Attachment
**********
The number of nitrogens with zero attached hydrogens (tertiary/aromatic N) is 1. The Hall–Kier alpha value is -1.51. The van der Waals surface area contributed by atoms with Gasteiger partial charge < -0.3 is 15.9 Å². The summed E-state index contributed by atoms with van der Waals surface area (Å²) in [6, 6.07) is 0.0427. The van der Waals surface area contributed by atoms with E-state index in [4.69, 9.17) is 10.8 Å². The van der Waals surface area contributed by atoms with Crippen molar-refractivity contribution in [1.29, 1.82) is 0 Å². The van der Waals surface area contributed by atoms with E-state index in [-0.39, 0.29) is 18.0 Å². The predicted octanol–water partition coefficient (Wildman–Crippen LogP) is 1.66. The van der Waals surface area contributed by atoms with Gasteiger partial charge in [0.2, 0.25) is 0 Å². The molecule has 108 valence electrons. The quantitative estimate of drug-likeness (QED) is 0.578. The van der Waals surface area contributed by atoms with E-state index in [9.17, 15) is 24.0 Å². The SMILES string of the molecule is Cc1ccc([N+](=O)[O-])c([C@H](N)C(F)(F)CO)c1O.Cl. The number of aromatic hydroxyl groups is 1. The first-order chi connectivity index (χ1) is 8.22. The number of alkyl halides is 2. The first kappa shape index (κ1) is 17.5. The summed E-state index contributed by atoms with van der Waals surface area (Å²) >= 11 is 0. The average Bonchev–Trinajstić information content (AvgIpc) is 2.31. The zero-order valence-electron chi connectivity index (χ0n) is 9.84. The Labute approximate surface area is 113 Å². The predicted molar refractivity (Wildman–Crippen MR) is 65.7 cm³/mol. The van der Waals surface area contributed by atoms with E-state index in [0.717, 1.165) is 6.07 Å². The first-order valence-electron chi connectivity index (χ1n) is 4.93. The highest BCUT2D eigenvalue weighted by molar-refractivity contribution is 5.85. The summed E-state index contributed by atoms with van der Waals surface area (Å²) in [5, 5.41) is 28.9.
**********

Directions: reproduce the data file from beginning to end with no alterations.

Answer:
The number of nitrogens with zero attached hydrogens (tertiary/aromatic N) is 1. The Hall–Kier alpha value is -1.51. The van der Waals surface area contributed by atoms with Gasteiger partial charge < -0.3 is 15.9 Å². The summed E-state index contributed by atoms with van der Waals surface area (Å²) in [6, 6.07) is 0.0427. The van der Waals surface area contributed by atoms with E-state index in [4.69, 9.17) is 10.8 Å². The van der Waals surface area contributed by atoms with Crippen molar-refractivity contribution in [1.29, 1.82) is 0 Å². The van der Waals surface area contributed by atoms with E-state index in [-0.39, 0.29) is 18.0 Å². The predicted octanol–water partition coefficient (Wildman–Crippen LogP) is 1.66. The van der Waals surface area contributed by atoms with Gasteiger partial charge in [0.2, 0.25) is 0 Å². The molecule has 108 valence electrons. The quantitative estimate of drug-likeness (QED) is 0.578. The van der Waals surface area contributed by atoms with E-state index in [9.17, 15) is 24.0 Å². The SMILES string of the molecule is Cc1ccc([N+](=O)[O-])c([C@H](N)C(F)(F)CO)c1O.Cl. The number of aromatic hydroxyl groups is 1. The first-order chi connectivity index (χ1) is 8.22. The number of alkyl halides is 2. The first kappa shape index (κ1) is 17.5. The summed E-state index contributed by atoms with van der Waals surface area (Å²) >= 11 is 0. The average Bonchev–Trinajstić information content (AvgIpc) is 2.31. The zero-order valence-electron chi connectivity index (χ0n) is 9.84. The Labute approximate surface area is 113 Å². The predicted molar refractivity (Wildman–Crippen MR) is 65.7 cm³/mol. The van der Waals surface area contributed by atoms with E-state index in [0.717, 1.165) is 6.07 Å². The first-order valence-electron chi connectivity index (χ1n) is 4.93. The highest BCUT2D eigenvalue weighted by molar-refractivity contribution is 5.85. The summed E-state index contributed by atoms with van der Waals surface area (Å²) in [5, 5.41) is 28.9.